So there you have it. Enjoy the market and try to keep cool during this weekend.
From Chelsea Rinnig. Email her at chelsea[AT}borderstan.com
Some of the farmers at the market have unconventional offerings at their stands. I call on you, shoppers, to stray outside your comfort zones and pick up something new this week to try. Start a dialogue with the stand workers; as a vendor myself, I can tell you we are more than happy to share our recipes and ways to enjoy your new, unfamiliar bounty!
In the height of summer’s lushness, here’s the best of weirdest that I’ve found:
Cucuzza – the weirdest thing I have found at the market lately (pictured), cucuzza is a type of squash that is sweet and almost reminds me of cucumber. Slice it in half down the middle, brush with olive oil, and grill on high heat. Slice and serve. Or, cut it into chunks and roast at 425° for 25 minutes or until browned. It works great with fennel in a salad. Move over paddypans, because cucuzza is way weirder.
Canary Melon – yellow and vibrant as the name suggests, canary melon is like a cantaloupe on steroids. The meat is juicier and sweeter than other melons, which I often find bland and disappointing. They are also relatively inexpensive and can be used in typical melon recipes. Try it with feta, mint, and balsamic vinegar for a light, summer treat. The best melons for picking have a spot of discoloration on one side – it means the melon has sat still and had plenty of time to ripen in the sun without rolling around.
Mushrooms – while button mushrooms may sound weird, other varieties can definitely rank high on the weirdness scale. However, their umami flavors do wonders to any dish. Mushroom stands at the markets often will sell a mixed carton with different types to try. Give them a whirl and sauté them in your next pasta or risotto dish. To avoid rubbery, undercooked mushrooms, cook on medium high heat in olive oil until the mushrooms seem to have expelled their water – this means they are fully cooked. I like to then deglaze the ‘shrooms with about a quarter cup of white wine and scrape off any burned bits from the pan.
Japanese Eggplant – narrow and bright purple, Japanese eggplants are like any other eggplant. I find them to be slightly more flavorful and sweeter than normal, round eggplants. Taste test and compare for yourself – or give it a try in this recipe from a couple weeks ago.
Quark – completely unrelated to science, quark spreads like cream cheese and tastes sharp and sour. Vendors who sell quark often also make different flavors. My favorite lunch after the market is to buy a bagel from Atwater’s, dill quark, and a cucumber from my stand. It’s so delicious! Not to mention, it’s lower in fat than most cheeses.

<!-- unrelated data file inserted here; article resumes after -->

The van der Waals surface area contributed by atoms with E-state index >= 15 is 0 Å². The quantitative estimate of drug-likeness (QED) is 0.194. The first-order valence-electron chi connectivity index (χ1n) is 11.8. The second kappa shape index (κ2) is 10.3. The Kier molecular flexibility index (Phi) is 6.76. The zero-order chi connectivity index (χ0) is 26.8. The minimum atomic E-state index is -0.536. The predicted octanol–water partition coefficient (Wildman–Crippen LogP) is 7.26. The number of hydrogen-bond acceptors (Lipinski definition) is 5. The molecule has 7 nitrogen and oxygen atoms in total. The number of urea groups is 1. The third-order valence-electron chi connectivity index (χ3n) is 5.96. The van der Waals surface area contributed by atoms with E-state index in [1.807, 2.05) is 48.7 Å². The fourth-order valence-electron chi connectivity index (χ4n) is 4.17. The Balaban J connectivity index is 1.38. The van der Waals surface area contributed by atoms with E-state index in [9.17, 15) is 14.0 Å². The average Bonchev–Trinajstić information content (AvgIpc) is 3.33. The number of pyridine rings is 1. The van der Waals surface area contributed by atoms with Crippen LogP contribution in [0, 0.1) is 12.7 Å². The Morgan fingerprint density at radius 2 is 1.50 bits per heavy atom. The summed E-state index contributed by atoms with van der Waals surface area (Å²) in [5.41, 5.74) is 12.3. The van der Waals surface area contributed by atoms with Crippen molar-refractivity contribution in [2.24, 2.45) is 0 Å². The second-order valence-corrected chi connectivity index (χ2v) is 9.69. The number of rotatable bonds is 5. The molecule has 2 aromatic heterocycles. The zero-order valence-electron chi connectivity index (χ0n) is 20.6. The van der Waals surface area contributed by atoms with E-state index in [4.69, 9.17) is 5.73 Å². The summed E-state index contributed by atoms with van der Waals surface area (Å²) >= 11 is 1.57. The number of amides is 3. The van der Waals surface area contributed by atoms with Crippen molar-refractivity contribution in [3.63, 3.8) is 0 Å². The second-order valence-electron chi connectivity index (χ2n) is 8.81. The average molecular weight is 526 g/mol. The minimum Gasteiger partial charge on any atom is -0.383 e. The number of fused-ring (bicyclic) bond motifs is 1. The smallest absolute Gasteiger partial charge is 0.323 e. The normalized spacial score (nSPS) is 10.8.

From Candida Mannozzi. You can reach her at candida[AT]borderstan.com.
Is Borderstan ready to harvest? I know I don’t need to remind you that it’s HOT out there; a summer heat wave is upon us. I’ve noticed less variety than usual at the farmers’ market, because many anticipated crops are struggling to ripen, or simply aren’t making it in the heat wave.
For instance, my favorite summertime legumes (the many different kinds of long and string beans) seem to be in very short supply this year. The news from across the country is sobering too: droughts, failed crops, herds at risk of being culled, anticipated shortages, and price hikes.
Thriving in the Summer Heat Wave
This has made me doubly excited to see the miniature Thai hot peppers on my deck turning to their bright red “pick me now!” color, in the past week or so. The plant is flourishing in the searing temperatures. I enjoy seeing the tiny peppers turn from dark green to orange to fire engine red. As I lay them out to dry, they look like a pixie’s duffle-coat buttons.
After harvesting them, I have fun stringing them up in my kitchen, making their festive mark on the place and giving me the feeling a mariachi band will burst through the doors at any moment. At the risk of being excoriated by the purists, I confess I grind them into my guacamole and they give it just the right kick! Humor this Latino-Asian fusion, will you?
I look forward to the many winter stews I’ll spice up with their fire, the tomato sauces that will get an extra kick from these little peppers, the separate bottle of olive oil I’ll cure with a couple of them, to drizzle over pizza or focaccia. I imagine all the outdoor heat they’ve stored in their flesh and seeds, to be released in the dishes I’ll make once the temperatures plummet back down to a wintery “shiverrrr” from the summer heat wave.
So, as I make my tiny, urban harvest in this summer heat wave, I imagine a time when I will actually be asking for more fire. Thanks to my Thai peppers, I’ll have the means to access it. Happy harvest and late summer, Borderstan!